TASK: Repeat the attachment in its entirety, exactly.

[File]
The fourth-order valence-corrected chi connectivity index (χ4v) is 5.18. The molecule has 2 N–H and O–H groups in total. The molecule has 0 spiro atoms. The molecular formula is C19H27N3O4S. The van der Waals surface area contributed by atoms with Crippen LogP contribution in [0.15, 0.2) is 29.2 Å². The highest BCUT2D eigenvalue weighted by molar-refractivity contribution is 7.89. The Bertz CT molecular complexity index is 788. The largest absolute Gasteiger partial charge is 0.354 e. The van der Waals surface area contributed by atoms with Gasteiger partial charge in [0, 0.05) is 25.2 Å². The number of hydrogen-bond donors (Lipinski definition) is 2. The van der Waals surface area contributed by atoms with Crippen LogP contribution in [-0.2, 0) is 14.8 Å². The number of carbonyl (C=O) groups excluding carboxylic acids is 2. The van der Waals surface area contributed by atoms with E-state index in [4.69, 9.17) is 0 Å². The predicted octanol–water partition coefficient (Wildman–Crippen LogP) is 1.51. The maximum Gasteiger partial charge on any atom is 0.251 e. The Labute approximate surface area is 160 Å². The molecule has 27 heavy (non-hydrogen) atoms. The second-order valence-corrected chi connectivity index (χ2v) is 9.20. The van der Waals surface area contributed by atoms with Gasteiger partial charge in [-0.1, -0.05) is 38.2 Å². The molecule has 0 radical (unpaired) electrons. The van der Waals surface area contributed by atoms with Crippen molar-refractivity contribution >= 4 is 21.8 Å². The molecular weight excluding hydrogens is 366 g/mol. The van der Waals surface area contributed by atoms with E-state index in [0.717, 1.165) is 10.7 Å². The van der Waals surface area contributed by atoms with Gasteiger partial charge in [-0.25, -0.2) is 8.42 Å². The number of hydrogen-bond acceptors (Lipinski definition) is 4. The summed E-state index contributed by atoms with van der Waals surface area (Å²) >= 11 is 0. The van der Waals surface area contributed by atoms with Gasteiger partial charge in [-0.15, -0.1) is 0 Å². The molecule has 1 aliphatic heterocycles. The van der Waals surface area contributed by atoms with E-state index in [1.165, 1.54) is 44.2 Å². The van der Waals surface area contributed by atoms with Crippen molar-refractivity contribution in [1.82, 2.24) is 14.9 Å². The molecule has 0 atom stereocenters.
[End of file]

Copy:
The fourth-order valence-corrected chi connectivity index (χ4v) is 5.18. The molecule has 2 N–H and O–H groups in total. The molecule has 0 spiro atoms. The molecular formula is C19H27N3O4S. The van der Waals surface area contributed by atoms with Crippen LogP contribution in [0.15, 0.2) is 29.2 Å². The highest BCUT2D eigenvalue weighted by molar-refractivity contribution is 7.89. The Bertz CT molecular complexity index is 788. The largest absolute Gasteiger partial charge is 0.354 e. The van der Waals surface area contributed by atoms with Gasteiger partial charge in [0, 0.05) is 25.2 Å². The number of hydrogen-bond donors (Lipinski definition) is 2. The van der Waals surface area contributed by atoms with Crippen LogP contribution in [-0.2, 0) is 14.8 Å². The number of carbonyl (C=O) groups excluding carboxylic acids is 2. The van der Waals surface area contributed by atoms with E-state index in [4.69, 9.17) is 0 Å². The predicted octanol–water partition coefficient (Wildman–Crippen LogP) is 1.51. The maximum Gasteiger partial charge on any atom is 0.251 e. The Labute approximate surface area is 160 Å². The molecule has 27 heavy (non-hydrogen) atoms. The second-order valence-corrected chi connectivity index (χ2v) is 9.20. The van der Waals surface area contributed by atoms with Gasteiger partial charge in [-0.1, -0.05) is 38.2 Å². The molecule has 0 radical (unpaired) electrons. The van der Waals surface area contributed by atoms with Crippen molar-refractivity contribution >= 4 is 21.8 Å². The molecular weight excluding hydrogens is 366 g/mol. The van der Waals surface area contributed by atoms with E-state index in [0.717, 1.165) is 10.7 Å². The van der Waals surface area contributed by atoms with Gasteiger partial charge in [-0.25, -0.2) is 8.42 Å². The number of hydrogen-bond acceptors (Lipinski definition) is 4. The summed E-state index contributed by atoms with van der Waals surface area (Å²) >= 11 is 0. The van der Waals surface area contributed by atoms with Gasteiger partial charge in [-0.15, -0.1) is 0 Å². The molecule has 1 aliphatic heterocycles. The van der Waals surface area contributed by atoms with E-state index in [1.165, 1.54) is 44.2 Å². The van der Waals surface area contributed by atoms with Crippen molar-refractivity contribution in [1.82, 2.24) is 14.9 Å². The molecule has 0 atom stereocenters.